Elder statesman and former Liaison Officer to former President Shehu Shagari, Alhaji Tanko Yakassai, has expressed fears that the manner of interventions in political matters by security operatives is endangering democracy in Nigeria.
Yakassai, who had repeatedly expressed concern about how security operatives were getting involved in the democratic process, feared that partisanship among security personnel could harm the country’s democracy.
Speaking in a telephone interview on the unfolding events at the National Assembly where DSS operatives prevented lawmakers from accessing the National Assembly premises, the 92-year- old politician said he suspected that President Muhammadu Buhari might be privy to the siege to the parliament.
“For now, my suspicion is whether that is the reason why President Buhari went to London for two weeks; whether it is the beginning of a coup d’etat. Either in full swing or by installment.
“Also, it is an indication that what I fear in the next election will come to pass – that the security forces and probably the Independent National Electoral Commission (INEC), will not allow free and fair election. That will be the beginning of the end of democracy for now in Nigeria,” he warned.
Earlier, Yakassai had warned that security operatives in the country must not plunge the country into Zimbabwe situation where deadly clashes broke out after the country went to the polls when he was reacting to the clampdown on the home of the Senate President, Dr. Bukola Saraki, recently.
According to him, “It is not a good commentary on democracy in Zimbabwe. Partisanship intervention by security operatives in Nigeria is not a good commentary on themselves and on our democracy, and for our peace and stability.”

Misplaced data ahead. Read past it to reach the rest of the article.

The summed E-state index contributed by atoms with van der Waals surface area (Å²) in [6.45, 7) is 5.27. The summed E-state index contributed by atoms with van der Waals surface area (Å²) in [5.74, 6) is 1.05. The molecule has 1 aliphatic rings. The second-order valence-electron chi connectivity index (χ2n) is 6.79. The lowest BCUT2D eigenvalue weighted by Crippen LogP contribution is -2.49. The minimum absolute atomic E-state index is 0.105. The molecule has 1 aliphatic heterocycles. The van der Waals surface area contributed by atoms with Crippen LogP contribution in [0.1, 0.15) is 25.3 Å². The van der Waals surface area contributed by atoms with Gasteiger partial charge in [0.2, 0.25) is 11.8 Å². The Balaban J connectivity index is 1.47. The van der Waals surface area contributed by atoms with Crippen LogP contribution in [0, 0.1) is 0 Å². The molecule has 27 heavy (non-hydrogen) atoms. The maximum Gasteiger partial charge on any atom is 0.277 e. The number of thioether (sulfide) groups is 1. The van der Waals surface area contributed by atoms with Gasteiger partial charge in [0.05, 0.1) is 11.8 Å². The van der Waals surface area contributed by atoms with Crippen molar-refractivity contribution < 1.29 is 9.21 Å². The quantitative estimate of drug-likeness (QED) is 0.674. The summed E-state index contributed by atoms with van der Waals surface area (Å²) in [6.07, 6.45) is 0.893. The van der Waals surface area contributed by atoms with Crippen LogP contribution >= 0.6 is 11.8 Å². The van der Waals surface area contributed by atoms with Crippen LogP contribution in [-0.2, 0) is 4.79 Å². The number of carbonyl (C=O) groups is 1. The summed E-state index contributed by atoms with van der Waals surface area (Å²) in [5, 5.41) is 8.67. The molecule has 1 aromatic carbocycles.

He said further that “My concern is not about who is vying for which position from which party, my concern is whether we are going to get free, fair and credible election in 2019. That is the most important for me.
“My fear is, if you take what happened in Benue State recently when security personnel were alleged to have prevented members of the State House of Assembly from access to the assembly and allowed minority to go in to impeach the governor. The security personnel who took part in that action are being used as tools or part of a political party. They are not supposed to go into partisanship position.
“The second thing is the way some security operatives attempted to prevent the Deputy Senate President, Ike Ekweremadu, and the Senate President Bukola Saraki from attending Senate meeting. Every Nigerian should be free to move. In this country, there is freedom of movement. It is not proper for any security operative to prevent the people from moving. If anybody has committed an infraction, he should be written and invited.”
Noting that security operatives have more important roles to play in a democratic system than serving any interest, he said: “We all saw what happened in the Ekiti election where we had reports, including reports of international observers, which said there were buying of votes and our security operatives were there and they did not arrest anybody.
“That should be a matter of concern to anyone. That is unfortunate for you the younger ones, for us, we are just waiting for our departure to be called, that is according to Chief Edwin Clark. You are the future of the country.”
To him, there is nothing spectacular about politicians dumping their parties because most of those people in the All Progressives Congress (APC) were previously in the Peoples Democratic Party (PDP) and they crossed over to the APC.
“If some of them now cross over to the PDP or any other party, that is the nature of Nigerian politics,” he said.